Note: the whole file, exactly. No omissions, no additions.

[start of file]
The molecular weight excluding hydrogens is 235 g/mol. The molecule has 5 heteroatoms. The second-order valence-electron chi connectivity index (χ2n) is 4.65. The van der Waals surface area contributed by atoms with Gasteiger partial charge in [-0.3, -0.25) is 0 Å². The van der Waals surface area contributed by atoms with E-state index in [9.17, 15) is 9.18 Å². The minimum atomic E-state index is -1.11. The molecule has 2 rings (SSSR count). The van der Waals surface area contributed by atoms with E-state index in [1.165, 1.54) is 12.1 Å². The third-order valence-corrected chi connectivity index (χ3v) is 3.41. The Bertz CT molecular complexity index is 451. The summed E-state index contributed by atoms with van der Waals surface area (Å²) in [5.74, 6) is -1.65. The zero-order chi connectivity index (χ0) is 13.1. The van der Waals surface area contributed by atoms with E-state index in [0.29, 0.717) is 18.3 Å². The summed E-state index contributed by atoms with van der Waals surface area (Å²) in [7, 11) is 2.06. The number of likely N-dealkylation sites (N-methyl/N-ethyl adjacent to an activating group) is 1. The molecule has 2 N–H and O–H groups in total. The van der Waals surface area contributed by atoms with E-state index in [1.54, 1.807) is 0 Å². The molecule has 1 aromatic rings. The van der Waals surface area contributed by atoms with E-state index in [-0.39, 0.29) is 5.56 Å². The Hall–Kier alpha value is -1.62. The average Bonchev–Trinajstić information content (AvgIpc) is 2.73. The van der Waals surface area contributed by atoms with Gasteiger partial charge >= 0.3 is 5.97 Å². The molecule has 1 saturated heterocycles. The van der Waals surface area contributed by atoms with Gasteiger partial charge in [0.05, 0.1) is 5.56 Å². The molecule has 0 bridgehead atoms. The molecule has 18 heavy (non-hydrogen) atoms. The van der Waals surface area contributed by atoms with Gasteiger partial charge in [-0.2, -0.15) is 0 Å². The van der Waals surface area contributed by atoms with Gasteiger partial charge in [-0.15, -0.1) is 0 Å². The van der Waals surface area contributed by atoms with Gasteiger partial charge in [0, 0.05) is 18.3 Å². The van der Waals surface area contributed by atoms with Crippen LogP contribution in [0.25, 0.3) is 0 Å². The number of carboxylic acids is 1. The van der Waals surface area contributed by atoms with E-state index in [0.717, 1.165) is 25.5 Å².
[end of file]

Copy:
The molecular weight excluding hydrogens is 235 g/mol. The molecule has 5 heteroatoms. The second-order valence-electron chi connectivity index (χ2n) is 4.65. The van der Waals surface area contributed by atoms with Gasteiger partial charge in [-0.3, -0.25) is 0 Å². The van der Waals surface area contributed by atoms with E-state index in [9.17, 15) is 9.18 Å². The minimum atomic E-state index is -1.11. The molecule has 2 rings (SSSR count). The van der Waals surface area contributed by atoms with E-state index in [1.165, 1.54) is 12.1 Å². The third-order valence-corrected chi connectivity index (χ3v) is 3.41. The Bertz CT molecular complexity index is 451. The summed E-state index contributed by atoms with van der Waals surface area (Å²) in [5.74, 6) is -1.65. The zero-order chi connectivity index (χ0) is 13.1. The van der Waals surface area contributed by atoms with E-state index in [0.29, 0.717) is 18.3 Å². The summed E-state index contributed by atoms with van der Waals surface area (Å²) in [7, 11) is 2.06. The number of likely N-dealkylation sites (N-methyl/N-ethyl adjacent to an activating group) is 1. The molecule has 2 N–H and O–H groups in total. The van der Waals surface area contributed by atoms with E-state index in [1.54, 1.807) is 0 Å². The molecule has 1 aromatic rings. The van der Waals surface area contributed by atoms with E-state index in [-0.39, 0.29) is 5.56 Å². The Hall–Kier alpha value is -1.62. The average Bonchev–Trinajstić information content (AvgIpc) is 2.73. The van der Waals surface area contributed by atoms with Gasteiger partial charge >= 0.3 is 5.97 Å². The molecule has 1 saturated heterocycles. The van der Waals surface area contributed by atoms with Gasteiger partial charge in [0.05, 0.1) is 5.56 Å². The molecule has 0 bridgehead atoms. The molecule has 18 heavy (non-hydrogen) atoms. The van der Waals surface area contributed by atoms with Gasteiger partial charge in [-0.2, -0.15) is 0 Å². The van der Waals surface area contributed by atoms with Gasteiger partial charge in [-0.15, -0.1) is 0 Å². The van der Waals surface area contributed by atoms with Gasteiger partial charge in [0, 0.05) is 18.3 Å². The van der Waals surface area contributed by atoms with Crippen LogP contribution in [0.25, 0.3) is 0 Å². The number of carboxylic acids is 1. The van der Waals surface area contributed by atoms with E-state index in [0.717, 1.165) is 25.5 Å².